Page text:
Council Roundup: June 17, 2019

Sustainable Airport Master Plan Update, Rental Housing Policy Discussion, Increased Penalties for Fireworks, and PaRCS Work Plan Approved
Posted on 06/19/2019
Tenant Protections Announcement

Council discussed the Port of Seattle’s Sustainable Airport Master Plan, approved the Parks and Recreation Board work plan, discussed rental housing policy, and increased penalties for fireworks possession and discharge.

Sustainable Airport Master Plan

Arlyn Purcell, Director of Aviation Environment and Sustainability for the Port of Seattle presented an update on the Sustainable Airport Master Plan (SAMP), which serves as the blueprint for changes at Sea-Tac Airport to meet future demand. These include more than 30 Near-Term Projects that will aim to improve efficiency, safety, access to the airport, and support facilities for airlines and the airport. Projects include 19 new gates, and an automated people mover with three stations to connect the rental car facility, new terminal, and main terminal. Near-Term Projects will accommodate 56 million passengers and meet the forecasted demand to 2027. Near-Term Projects will be complete or under construction by 2027.

In addition to considering forecasted passenger and cargo demand, the master plan analyzes current facilities, infrastructure, and operations—looking at scenarios five, 10 and 20 years in the future. The review includes air quality, energy and water conservation, recycling and other strategic environmental goals.

The Port and the Federal Aviation Administration (FAA) are following a federally mandated process to study the environmental impacts and human health impacts of the airport’s sustainable master plan. The FAA initiated a National Environmental Policy Act (NEPA) Environmental Assessment (EA) and the Port initiated a State Environmental Policy Act (SEPA) Environmental Impact Statement (EIS) to evaluate and disclose the potential environmental effects of the Near-Term Projects.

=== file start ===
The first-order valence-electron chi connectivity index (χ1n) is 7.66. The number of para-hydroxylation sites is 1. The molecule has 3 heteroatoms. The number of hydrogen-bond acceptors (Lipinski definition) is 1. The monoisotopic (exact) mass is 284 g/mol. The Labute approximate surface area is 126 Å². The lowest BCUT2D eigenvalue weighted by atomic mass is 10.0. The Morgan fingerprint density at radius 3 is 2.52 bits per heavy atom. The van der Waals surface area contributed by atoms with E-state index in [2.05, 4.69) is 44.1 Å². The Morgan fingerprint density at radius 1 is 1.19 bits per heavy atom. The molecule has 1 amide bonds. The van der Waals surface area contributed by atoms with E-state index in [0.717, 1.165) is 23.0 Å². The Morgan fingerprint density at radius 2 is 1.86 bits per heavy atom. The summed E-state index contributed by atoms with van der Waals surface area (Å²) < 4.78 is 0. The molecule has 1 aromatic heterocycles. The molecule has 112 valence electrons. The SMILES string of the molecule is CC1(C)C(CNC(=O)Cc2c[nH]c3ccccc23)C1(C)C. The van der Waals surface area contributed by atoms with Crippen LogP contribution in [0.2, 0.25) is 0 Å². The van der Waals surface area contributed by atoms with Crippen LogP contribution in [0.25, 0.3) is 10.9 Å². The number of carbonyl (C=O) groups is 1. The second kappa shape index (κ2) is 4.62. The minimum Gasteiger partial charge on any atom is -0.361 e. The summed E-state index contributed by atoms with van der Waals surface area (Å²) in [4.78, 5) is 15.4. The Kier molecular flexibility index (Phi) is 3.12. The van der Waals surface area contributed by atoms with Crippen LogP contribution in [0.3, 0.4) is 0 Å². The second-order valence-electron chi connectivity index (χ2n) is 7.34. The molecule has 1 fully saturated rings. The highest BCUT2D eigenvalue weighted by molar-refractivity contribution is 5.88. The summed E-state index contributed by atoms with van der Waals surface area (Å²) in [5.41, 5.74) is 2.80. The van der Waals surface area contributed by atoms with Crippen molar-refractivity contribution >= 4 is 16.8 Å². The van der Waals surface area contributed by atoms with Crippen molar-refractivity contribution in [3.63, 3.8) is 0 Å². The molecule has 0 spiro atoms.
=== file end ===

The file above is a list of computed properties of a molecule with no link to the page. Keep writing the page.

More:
The Port has conducted community engagement over the last year, including public meetings, open houses, newsletters, and presentations at stakeholder meetings such as the Highline Forum and to local city councils.

Council brought forward the point of view of the Burien Airport Committee, raised questions about the process and the length of time included in the study, and raised concerns about the human health and environmental impacts of the airport’s rapid growth.

Parks and Recreation Board Work Plan Approved

Council approved the Parks and Recreation Board’s work plan and Interim PaRCS Director Casey Stanley provided an overview of the programs and services that the PaRCS department offers.

Rental Housing Policy

Council discussed proposed rental housing policies designed to protect renters. City staff presented policies that reflected community feedback. The public will have another opportunity to discuss the proposed policies on June 20 at a community conversation.

Increased Penalties for Fireworks

Council adopted changes to the City’s fireworks code. The changes to the code will not go into effect until 2020. The changes include the addition of a “social host liability” which holds the property owner responsible for fireworks discharged on their property (with some exceptions). Its purpose is to hold the person(s) in control of property accountable and encourage them to actively prevent violations on the property.

The biggest change however was to the penalty structure. Possession of fireworks will result in a civil infraction and $500 fine. Illegal discharge will result in a civil infraction as well: $500 fine for first offense, $1,000 for second offense, and $5,000 for third offense.